H.P. court docket
Nov. 20, 2017
Judge D.R. Shynkar
A young Sucker Creek man will have to dig deep into his pockets to pay for damages of almost $2,900 to an all-terrain vehicle he stole.
Thomas Cecil Willier-Lewis, 22, was ordered to pay $2,883.73 for damages when he appeared in High Prairie provincial court Nov. 20.
That was the figure given by Crown prosecutor Haydn Shook, who explained the charges of theft of a motor vehicle on Aug. 15, 2016.
“The aggravating factor is the severity of the damage,” Shook says.
Willier-Lewis was sentenced consecutively to 20 days in jail for assault and failing to comply with an undertaking and 10 days each for theft of a motor vehicle and for failing to appear in court for a trial.
He was credited for time served.
Willier-Lewis was drinking alcohol with his common law wife on Oct. 27, 2017 when, “for whatever reason”, he struck her in the face and caused bruising near one of her eyes, Crown says.
“Domestic violence is a serious problem in society,” Judge D.R. Shynkar says.
An assault charge laid against Willier-Lewis was not supported by the victim.
“Initially, the common law did not want to proceed with charges,” the Crown says.
“She considers him to be important to her and her son.”
For assault, it’s not the victim’s decision, but authorities, the Crown says.
While no restitution was requested by the owner of the ATV, the judge made the order upon recommendation from the Crown.
“He’s willing to pay restitution,” says lawyer Harry Jong.
He breached a condition to not possess or consume alcohol when police found him with a Lucky beer can, the Crown says.
After being released from Peace River Correctional Centre, Willier-Lewis will serve probation for six months.
He says he is on the road to recovery with alcohol treatment in prison.
“I plan to stop drinking alcohol,” he says.
That impressed the judge.
“I strongly encourage you to work on your sobriety plan and take domestic violence counselling,” Shynkar says.
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Patrick Wayne Letendre, 25, of Atikameg, was sentenced to 20 days in jail, with nine days credit, for operating a vehicle while disqualified.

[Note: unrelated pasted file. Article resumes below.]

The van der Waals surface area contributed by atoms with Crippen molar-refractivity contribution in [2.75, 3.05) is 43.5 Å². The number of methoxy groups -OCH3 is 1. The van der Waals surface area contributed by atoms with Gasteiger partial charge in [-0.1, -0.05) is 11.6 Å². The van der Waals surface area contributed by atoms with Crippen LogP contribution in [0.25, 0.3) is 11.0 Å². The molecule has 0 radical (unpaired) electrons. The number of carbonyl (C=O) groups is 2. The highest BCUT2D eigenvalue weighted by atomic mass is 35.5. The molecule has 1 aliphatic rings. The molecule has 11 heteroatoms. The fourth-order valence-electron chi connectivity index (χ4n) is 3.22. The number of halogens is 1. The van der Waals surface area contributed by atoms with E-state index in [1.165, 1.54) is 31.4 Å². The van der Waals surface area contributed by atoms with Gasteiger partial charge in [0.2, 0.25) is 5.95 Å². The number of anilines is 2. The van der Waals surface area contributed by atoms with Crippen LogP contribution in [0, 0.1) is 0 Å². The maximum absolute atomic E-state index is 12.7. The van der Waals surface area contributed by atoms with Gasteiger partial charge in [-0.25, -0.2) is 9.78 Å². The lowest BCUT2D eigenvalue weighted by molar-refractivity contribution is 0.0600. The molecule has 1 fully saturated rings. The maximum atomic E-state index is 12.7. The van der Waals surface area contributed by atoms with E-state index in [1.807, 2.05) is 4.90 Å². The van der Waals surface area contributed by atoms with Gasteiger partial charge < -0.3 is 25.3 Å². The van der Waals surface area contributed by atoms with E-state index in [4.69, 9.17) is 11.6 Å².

“He was on a court-ordered driving prohibition,” Shynkar says.
“I give you credit for pleading up right away,” he says as he spoke to the accused, who appeared on closed-circuit television from Peace River Correctional Centre
Letendre was stopped by police on Nov. 15, and was driving without a valid licence, the Crown says.
“He has difficulty complying with court orders,” Shook says.
Letendre was eager to get a cheque from the Swan River First Nation band office when police stopped him, his lawyer says.
“He says he did a stupid mistake,” Harry Jong says.
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Candace June Cardinal, 36, of High Prairie, was fined $1,000, plus a $300 surcharge, for driving a vehicle with a blood-alcohol content more than 80 milligrams.
Breath samples recorded 130 mg. after she was stopped by High Prairie RCMP on Sept. 30, the Crown says.
“She didn’t think she was over the limit,” says Cheryl Kachuk, criminal court worker with Alberta Native Counselling Services.
“She was with a cousin who was visiting and they had a few drinks.”
Cardinal was handed an automatic one-year driving suspension.
Robert Walker was fined $300, plus a $45 surcharge, for driving a motor vehicle while unauthorized.
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Michael Joseph Quinney was fined $233 for failing to provide a valid vehicle insurance card when requested by police.